Thursday, 17 March 2011

A setback for the student movement, but the fight continues

Speaking at Coalition of Resistance conference
Clare Solomon has, sadly, not been re-elected president of University of London Union (ULU). During her year in the post, Clare has played a leading and dynamic role in the student protest movement which emerged in opposition to higher tuition fees and drastic cuts to higher education funding.

More optimistically, left-wing candidates Sean Rillo Raczka and Hesham Kazai were elected Vice President and London Student editor respectively. These are the other two full-time roles in overseeing the London-wide union.

SOAS postgraduate Feyzi Ismail wrote earlier this week: 'If the student movement has any chance of reigniting in the future and becoming a major force in the wider fight against austerity, then Clare Solomon must be re-elected.'

Clare's defeat will be a setback for the student movement in London. As ULU president, she has embodied the idea that student unions can be more than just service providers - they can be serious campaigning bodies, actively involving students and amplifying their voices in the struggle for the future of our universities.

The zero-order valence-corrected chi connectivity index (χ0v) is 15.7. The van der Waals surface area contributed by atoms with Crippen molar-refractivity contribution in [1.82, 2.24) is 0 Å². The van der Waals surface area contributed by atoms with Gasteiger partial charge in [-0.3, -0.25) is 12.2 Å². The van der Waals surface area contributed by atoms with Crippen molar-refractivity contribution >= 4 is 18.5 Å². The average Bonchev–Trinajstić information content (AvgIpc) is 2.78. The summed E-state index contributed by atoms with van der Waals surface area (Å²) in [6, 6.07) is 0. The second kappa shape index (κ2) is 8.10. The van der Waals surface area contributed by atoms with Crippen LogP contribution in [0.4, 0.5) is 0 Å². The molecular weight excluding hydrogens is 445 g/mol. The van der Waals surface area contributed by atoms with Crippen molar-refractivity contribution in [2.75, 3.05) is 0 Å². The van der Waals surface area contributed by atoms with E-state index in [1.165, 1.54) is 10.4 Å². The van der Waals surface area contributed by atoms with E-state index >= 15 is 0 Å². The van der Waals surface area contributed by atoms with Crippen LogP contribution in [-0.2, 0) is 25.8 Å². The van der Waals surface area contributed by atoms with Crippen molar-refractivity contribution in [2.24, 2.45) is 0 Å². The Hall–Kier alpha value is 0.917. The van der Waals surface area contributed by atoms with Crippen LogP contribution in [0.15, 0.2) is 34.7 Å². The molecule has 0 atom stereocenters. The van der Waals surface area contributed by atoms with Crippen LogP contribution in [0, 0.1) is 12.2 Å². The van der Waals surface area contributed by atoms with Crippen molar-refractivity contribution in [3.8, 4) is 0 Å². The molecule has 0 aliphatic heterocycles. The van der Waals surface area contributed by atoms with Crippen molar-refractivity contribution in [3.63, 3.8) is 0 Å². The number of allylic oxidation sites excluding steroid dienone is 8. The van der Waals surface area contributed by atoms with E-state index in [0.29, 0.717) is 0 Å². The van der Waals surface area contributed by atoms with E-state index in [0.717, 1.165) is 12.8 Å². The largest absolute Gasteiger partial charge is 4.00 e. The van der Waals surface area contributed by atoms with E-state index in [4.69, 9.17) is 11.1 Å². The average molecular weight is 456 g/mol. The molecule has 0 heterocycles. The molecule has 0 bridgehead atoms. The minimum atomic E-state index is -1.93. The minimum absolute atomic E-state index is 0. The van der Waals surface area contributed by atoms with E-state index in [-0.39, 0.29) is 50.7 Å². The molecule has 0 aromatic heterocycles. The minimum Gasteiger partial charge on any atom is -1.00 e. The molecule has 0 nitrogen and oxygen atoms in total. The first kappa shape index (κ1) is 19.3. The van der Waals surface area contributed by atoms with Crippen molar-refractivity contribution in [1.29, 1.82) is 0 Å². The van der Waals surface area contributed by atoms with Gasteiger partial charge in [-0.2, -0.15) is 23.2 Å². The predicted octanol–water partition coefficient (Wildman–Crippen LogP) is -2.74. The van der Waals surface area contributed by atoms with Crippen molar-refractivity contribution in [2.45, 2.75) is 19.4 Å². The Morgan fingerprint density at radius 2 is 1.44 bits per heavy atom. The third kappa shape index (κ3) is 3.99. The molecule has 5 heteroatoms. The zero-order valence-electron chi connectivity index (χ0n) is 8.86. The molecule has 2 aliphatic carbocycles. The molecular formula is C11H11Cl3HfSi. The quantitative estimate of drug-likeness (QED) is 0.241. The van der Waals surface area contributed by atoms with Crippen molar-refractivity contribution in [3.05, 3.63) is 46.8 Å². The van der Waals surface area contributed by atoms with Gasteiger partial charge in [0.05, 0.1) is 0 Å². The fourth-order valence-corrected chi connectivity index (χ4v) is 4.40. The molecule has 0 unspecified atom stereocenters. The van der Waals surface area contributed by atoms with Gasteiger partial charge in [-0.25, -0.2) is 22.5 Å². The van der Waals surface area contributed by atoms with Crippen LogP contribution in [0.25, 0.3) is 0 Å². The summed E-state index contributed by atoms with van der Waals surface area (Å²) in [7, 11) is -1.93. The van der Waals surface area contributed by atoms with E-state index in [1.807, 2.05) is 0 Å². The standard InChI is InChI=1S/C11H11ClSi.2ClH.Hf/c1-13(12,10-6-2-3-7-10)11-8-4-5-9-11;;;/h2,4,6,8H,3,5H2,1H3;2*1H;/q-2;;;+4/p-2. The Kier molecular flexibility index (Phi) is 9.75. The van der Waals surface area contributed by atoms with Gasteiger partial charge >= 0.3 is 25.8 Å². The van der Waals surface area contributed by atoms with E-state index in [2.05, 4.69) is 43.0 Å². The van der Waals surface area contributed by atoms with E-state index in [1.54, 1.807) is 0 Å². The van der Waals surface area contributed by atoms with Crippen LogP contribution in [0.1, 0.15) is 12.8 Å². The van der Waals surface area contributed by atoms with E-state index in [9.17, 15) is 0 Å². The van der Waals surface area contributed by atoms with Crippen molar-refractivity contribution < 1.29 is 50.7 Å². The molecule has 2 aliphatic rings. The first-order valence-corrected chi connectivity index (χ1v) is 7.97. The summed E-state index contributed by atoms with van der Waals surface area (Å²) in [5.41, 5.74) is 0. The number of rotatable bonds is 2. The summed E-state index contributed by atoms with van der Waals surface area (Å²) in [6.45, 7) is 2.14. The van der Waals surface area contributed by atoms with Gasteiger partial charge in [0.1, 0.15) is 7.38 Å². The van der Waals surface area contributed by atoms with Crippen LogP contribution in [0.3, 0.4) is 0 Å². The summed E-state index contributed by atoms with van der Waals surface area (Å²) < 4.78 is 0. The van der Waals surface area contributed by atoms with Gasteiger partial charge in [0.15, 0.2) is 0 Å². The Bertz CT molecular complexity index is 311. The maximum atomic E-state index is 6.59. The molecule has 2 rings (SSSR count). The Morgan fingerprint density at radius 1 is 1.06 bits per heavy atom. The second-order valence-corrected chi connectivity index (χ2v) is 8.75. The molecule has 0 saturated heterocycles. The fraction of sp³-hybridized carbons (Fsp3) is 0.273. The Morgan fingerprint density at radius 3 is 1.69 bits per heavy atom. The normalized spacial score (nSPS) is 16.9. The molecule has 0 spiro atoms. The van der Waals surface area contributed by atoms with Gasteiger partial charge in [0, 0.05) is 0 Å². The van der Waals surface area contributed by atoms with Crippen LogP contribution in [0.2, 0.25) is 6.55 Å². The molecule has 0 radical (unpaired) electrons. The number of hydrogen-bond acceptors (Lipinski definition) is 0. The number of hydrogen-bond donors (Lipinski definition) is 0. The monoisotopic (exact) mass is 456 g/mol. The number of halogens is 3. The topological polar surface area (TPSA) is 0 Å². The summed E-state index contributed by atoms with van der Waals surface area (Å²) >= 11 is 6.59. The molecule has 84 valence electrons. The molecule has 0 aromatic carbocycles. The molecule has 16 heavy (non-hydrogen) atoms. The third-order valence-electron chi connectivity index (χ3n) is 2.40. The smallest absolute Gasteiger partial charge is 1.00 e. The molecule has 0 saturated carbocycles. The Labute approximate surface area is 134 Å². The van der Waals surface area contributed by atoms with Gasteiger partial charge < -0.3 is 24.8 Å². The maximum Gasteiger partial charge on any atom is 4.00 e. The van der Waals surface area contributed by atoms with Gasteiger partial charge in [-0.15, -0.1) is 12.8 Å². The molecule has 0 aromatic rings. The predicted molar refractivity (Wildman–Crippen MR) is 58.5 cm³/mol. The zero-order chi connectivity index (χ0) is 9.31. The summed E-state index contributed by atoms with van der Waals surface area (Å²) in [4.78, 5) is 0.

As a member of the Coalition of Resistance steering committee, who has spoken on various anti-cuts platforms, Clare also remains a vital link between student protest and the wider efforts to build a unified, national and militant anti-austerity movement. With UCU preparing for a national strike in defence of lecturers' pensions, unity in action between students and lecturers is especially important.

Clare lost out to Queen Mary student union's president Vratislav Vraj Domalip, who has little track record of campaigning against cuts and higher fees, after a week of online voting which closed yesterday. The result wasn't announced until just after 6pm today.

Look out for an extended interview with Clare in this Saturday's Guardian. The book she edited, 'Springtime: The New Student Rebellions', is out now.

Update: I gather Clare lost by around 100 votes out of over 2000 votes cast. A number of socialists and anti-cuts activists were elected as ULU Trustees (which follows the recent election of left-wing candidates to key roles in a number of London student unions).

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